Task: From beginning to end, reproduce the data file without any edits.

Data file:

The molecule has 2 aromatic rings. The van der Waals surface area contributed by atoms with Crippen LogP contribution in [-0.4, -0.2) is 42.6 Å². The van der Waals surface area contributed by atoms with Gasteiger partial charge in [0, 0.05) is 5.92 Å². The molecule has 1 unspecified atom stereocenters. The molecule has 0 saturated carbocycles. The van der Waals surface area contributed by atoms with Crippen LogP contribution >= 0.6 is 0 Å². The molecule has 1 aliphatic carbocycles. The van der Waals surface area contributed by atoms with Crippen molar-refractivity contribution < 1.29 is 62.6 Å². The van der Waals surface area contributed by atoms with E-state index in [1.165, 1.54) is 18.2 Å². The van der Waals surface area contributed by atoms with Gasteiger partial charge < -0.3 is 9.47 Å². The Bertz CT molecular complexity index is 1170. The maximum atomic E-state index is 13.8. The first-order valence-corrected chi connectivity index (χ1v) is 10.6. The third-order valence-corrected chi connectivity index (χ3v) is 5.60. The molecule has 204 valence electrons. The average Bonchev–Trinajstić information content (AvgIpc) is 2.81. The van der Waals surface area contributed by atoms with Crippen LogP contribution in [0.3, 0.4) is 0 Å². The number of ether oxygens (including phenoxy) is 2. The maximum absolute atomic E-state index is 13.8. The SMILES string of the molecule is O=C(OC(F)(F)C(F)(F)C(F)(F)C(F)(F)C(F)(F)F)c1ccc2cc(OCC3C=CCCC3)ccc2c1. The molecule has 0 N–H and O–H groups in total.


The molecule has 2 aromatic rings. The van der Waals surface area contributed by atoms with Crippen LogP contribution in [-0.4, -0.2) is 42.6 Å². The van der Waals surface area contributed by atoms with Gasteiger partial charge in [0, 0.05) is 5.92 Å². The molecule has 1 unspecified atom stereocenters. The molecule has 0 saturated carbocycles. The van der Waals surface area contributed by atoms with Crippen LogP contribution >= 0.6 is 0 Å². The molecule has 1 aliphatic carbocycles. The van der Waals surface area contributed by atoms with Crippen molar-refractivity contribution < 1.29 is 62.6 Å². The van der Waals surface area contributed by atoms with E-state index in [1.165, 1.54) is 18.2 Å². The van der Waals surface area contributed by atoms with Gasteiger partial charge < -0.3 is 9.47 Å². The Bertz CT molecular complexity index is 1170. The maximum atomic E-state index is 13.8. The first-order valence-corrected chi connectivity index (χ1v) is 10.6. The third-order valence-corrected chi connectivity index (χ3v) is 5.60. The molecule has 204 valence electrons. The average Bonchev–Trinajstić information content (AvgIpc) is 2.81. The van der Waals surface area contributed by atoms with Crippen LogP contribution in [0.3, 0.4) is 0 Å². The number of ether oxygens (including phenoxy) is 2. The maximum absolute atomic E-state index is 13.8. The SMILES string of the molecule is O=C(OC(F)(F)C(F)(F)C(F)(F)C(F)(F)C(F)(F)F)c1ccc2cc(OCC3C=CCCC3)ccc2c1. The molecule has 0 N–H and O–H groups in total.